What Is Aquaponics?
It is the term for the combination of two water-related food cultivation systems: Aquaculture – raising and breeding of water animals such as fish, and hydroponics – cultivating and growing plants in water as opposed to other growth mediums. Both aquaculture and hydroponics have had their pros and cons for food delivery dissected practically as long as the practices have been in existence. The combination of the two delivers a symbiotic solution to conventional food delivery needs. But why is this the case?
How does it differ from Hydroponics?
Hydroponics is simply the technological practice of growing plants directly in water instead of soil. The practice was originated in the 17th century, but the term wasn’t coined until 1937. Hydroponics supply plenty of organic produce, however, the nutrients used to feed the plants eventually has to be changed to avoid the water becoming toxic. This can become time consuming, require extra manpower, and lead to the loss of precious resources. Disposing of the waste is expensive as the EPA requires it to be removed by qualified handlers. This fact is rarely brought to the attention of those purchasing hydroponics arrangements. And by the time they realize the extra costs involved, it’s too late.
This type of structure avoids all of that mess and extra expense. How so? By creating a self-contained symbiotic relationship between plants and animals. The concept involves using fish and plants to nurture one another. Fish are kept in a tank of water, and various plants are grown on top of the water’s surface. As fish food and waste breaks down in the water, those toxins convert to nitrates, which are poisonous to fish in large doses. However, plants require broken down nitrogen (nitrates) to flourish. As the plant roots absorb the nitrates from the water, the food grows and the fish are free of the toxins that would otherwise kill them.
There is no chemical residue or toxic waste involved as there is in hydroponics. In fact, the only thing you’re responsible for once you’ve set up your turn-key system is feeding the fish a little bit each day and collecting your harvest on both ends. Not only can you collect up to 20 times more produce than conventional gardening, this type of system promotes healthy fish farming. If absolutely necessary, you can literally feed your family annually on just what you produce through your system.
What Is An Aquaponics Gardening System?
By now, you understand that fish are used to promote food growth, but just what does that entail? Well, each system is different, or can be anyway, based on your needs. There are companies which use entire warehouses to create their specialized gardening systems. But that’s obviously not necessary for the basic household.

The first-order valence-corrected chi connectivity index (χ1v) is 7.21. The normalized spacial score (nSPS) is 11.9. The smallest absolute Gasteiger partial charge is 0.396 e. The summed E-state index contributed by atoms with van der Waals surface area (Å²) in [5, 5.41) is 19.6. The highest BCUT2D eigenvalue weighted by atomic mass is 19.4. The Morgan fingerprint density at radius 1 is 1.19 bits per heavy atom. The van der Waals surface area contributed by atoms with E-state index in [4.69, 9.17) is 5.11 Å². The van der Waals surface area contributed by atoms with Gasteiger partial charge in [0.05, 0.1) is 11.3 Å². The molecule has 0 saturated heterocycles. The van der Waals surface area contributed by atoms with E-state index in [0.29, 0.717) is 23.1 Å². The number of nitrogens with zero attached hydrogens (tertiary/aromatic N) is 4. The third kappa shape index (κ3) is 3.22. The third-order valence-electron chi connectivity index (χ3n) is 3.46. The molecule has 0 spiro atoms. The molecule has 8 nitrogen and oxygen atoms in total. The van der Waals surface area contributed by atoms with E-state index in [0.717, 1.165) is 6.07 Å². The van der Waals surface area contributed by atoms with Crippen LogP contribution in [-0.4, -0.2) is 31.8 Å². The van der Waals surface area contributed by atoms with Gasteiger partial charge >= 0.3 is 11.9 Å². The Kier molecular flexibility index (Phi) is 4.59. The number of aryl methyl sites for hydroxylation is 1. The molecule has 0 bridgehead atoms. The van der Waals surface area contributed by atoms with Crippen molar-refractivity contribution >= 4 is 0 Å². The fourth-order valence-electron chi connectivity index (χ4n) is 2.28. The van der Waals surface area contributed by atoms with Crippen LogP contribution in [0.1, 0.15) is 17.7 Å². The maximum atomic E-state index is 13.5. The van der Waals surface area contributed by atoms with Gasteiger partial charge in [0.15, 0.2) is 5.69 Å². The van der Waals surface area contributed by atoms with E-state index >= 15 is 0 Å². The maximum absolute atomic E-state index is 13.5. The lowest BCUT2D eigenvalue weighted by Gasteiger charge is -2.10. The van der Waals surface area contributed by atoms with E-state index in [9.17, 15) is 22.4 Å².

Most families use part of their backyard, convert an existing greenhouse or use part of a shed or carport for their do-it-yourself structure. This form of gardening takes much less time, space, and attention than traditional soil gardening, so it’s almost completely self-sufficient once it’s set up. However, there are specific components required to get to that stage. The basics involve a tank or container to hold the fish, a container to hold the plants, and a way to connect the two.
How Cost Effective is it?
Aquaponics requires less space, less manual setup – you can create your own workable system on a lazy weekend, and often involves less upfront costs than a soil-based garden. The costs involved in setting up your system depend on the garden size you need and whether you have it professionally installed or devise a DIY system. In most cases, the latter is a more preferred route for several reasons.
But as far as cost effectiveness, this type of symbiotic, self-contained, turn-key system can easily produce anywhere from 5-20 times the amount of food as regular ground gardens. How is that the case? Well, there are limits to a normal garden. Planting must occur in the spring. A single harvest is typically delivered before the seeds harden. And much success is based on geographic location. Click here for aquaponics plants and crops reviews.
Planting time isn’t limited to a specific season as you can use grow lights. You can continue harvesting from a single planting as long as fruit continues sprouting. And while location is still an issue for outdoor use, those who use grow lights, wind turbines, or solar power panels have just as much luck, or more so, with their systems.
In fact, many people produce so much organic food from their aquaponics gardening systems that they end up selling a good portion of their supply. If you have contacts willing to buy your produce, you can create the perfect self-sustaining business that produces a significant profit in less than a year. Try asking a bank loan manager how many other starter businesses are that successful. Then get started on your own project to make him stop laughing.
Now that you know about aquaponics gardening systems get more information on best aquaponic systems design plans.
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